Save the Pine Bush

Save the Pine Bush

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Richard Nicholson, Planner City of Albany,
Dept. of Economic Development & Neighborhood Planning
21 Lodge Street
Albany, NY 12207

Re: Supplemental ~Draft-Environmental Impact Statement (SDEIS) Tharaidson Development Company Proposed Residence Inn project City of Albany, Albany County

Dear Mr. Nicholson:

Department of Environmental Conservation (DEC) staff reviewed the SDEIS for this project which was accepted by the SEQR Lead Agency on June 16, 2008 and we have the following comments pertaining to that document.

I . Section D. Page 7 – Amphibian and Reptile Species

Eastern Hognose Snake – On two separate occasions, a DEC staff biologist found a hognose snake at the Butterfly Management Area which is immediately adjacent to the proposed project site. One of these individuals was found under the power line, and the second individual was found in the woods, south of the power line and north of Kamer Blue Hill. The habitat on the proposed project site is not substantially different from that found within the Butterfly Management Area. The statement that "there are a lack- of wetlands in proximity " is erroneous. Therefore the conclusion that there are limited possible food resources is not supported. On August 7, 2008 the biologist observed and photographed an American toad on the Butterfly Management Area, under the power line. He also observed and photographed an American toad on the proposed Residence Inn site. Since hognose snakes have been found in close proximity to the project site, and since food resources are available on and immediately adjacent to the project site, it is staff’s conclusion that suitable habitat for this species does in fact exist "on-site or in the vicinity" for this species.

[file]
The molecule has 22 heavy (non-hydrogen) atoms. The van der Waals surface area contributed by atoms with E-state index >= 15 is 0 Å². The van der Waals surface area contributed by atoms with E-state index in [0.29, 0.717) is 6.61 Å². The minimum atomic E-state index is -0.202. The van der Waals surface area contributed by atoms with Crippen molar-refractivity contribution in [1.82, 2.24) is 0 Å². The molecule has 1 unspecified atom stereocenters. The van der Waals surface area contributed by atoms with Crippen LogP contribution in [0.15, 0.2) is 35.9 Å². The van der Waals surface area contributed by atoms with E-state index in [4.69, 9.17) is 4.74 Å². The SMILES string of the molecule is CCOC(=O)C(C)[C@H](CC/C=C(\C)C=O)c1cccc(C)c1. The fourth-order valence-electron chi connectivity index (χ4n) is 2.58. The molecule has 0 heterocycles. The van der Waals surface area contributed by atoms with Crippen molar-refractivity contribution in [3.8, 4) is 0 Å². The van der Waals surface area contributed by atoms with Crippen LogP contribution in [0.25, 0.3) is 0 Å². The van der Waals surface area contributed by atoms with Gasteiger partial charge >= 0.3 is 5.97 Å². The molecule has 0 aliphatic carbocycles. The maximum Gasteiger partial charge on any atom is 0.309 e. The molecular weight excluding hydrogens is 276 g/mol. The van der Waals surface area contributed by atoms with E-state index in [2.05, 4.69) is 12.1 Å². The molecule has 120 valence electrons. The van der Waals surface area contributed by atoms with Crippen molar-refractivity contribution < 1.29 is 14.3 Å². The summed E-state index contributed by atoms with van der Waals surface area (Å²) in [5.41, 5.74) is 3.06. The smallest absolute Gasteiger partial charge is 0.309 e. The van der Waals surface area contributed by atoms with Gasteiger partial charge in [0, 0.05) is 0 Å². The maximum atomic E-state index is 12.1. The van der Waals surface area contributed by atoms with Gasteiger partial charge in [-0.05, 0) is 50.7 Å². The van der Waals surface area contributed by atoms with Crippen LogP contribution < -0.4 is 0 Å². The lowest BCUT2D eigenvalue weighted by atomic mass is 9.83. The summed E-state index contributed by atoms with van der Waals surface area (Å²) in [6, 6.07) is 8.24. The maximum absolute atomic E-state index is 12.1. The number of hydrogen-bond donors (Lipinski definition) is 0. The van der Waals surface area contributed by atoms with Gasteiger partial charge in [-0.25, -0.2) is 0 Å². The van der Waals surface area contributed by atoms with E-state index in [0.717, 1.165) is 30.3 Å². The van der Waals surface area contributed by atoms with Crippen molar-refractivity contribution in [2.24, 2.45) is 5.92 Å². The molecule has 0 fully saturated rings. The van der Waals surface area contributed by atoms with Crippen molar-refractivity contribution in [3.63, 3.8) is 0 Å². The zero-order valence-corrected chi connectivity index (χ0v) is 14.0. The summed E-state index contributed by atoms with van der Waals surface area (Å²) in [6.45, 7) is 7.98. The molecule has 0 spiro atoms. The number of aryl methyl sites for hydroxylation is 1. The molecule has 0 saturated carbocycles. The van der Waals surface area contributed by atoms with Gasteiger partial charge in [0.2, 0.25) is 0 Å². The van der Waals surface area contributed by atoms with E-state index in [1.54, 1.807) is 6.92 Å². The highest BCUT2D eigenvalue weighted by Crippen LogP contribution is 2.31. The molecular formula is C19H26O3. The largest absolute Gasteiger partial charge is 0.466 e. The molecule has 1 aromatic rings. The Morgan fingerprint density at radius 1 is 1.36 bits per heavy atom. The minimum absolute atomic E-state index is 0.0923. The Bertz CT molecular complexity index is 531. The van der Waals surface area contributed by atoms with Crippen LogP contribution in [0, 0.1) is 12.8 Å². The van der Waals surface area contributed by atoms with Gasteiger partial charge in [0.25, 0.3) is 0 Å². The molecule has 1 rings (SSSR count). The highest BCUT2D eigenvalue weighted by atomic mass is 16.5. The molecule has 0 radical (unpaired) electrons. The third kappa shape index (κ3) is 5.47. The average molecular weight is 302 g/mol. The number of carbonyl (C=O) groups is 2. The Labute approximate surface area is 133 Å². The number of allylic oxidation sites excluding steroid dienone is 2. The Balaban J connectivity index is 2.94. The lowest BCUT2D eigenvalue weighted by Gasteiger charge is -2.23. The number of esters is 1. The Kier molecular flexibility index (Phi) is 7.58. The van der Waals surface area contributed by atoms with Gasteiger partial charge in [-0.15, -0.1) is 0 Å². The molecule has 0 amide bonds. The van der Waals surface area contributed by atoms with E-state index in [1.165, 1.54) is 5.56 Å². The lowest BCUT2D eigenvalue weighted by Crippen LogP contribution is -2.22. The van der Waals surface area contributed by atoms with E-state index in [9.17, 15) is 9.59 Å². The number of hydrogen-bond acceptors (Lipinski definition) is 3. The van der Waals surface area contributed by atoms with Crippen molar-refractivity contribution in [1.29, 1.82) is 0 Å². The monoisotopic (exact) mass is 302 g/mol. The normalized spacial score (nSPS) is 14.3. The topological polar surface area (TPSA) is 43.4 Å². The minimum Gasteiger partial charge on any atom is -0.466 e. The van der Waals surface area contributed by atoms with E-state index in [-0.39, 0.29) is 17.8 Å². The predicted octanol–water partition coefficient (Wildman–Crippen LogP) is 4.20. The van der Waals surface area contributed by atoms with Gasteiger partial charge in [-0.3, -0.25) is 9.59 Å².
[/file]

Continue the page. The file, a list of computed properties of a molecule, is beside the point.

It is staff s professional opinion that the issue of potential impacts to this Species of Special Concern has not been adequately evaluated in the SDEIS, and that this should be done prior to final acceptance of the SDEIS.

2. Worm Snake – On August 7, 2008 the DEC biologist visited the Butterfly Management Area just to the south of the project site. After observing an American toad under the power line, the biologist visited the project site and found another toad after turning over one of the numerous wooden pallets on the site. The biologist turned over a second pallet and found a small snake curled up in the moist sand. The biologist captured and photographed this snake, and identified as an Eastern Worm Snake. This identification has been confirmed by several other DEC biologists. This represents the first Worm Snake found in Albany County since one was found at/on Karner Blue Hill in 1986 or 1987 by DECs Endangered Species Biologist Alan Hicks. It also represents the only worm snake found north of Orange & Putnam County since the New York State Reptile and Amphibian Atlas was initiated in 1990.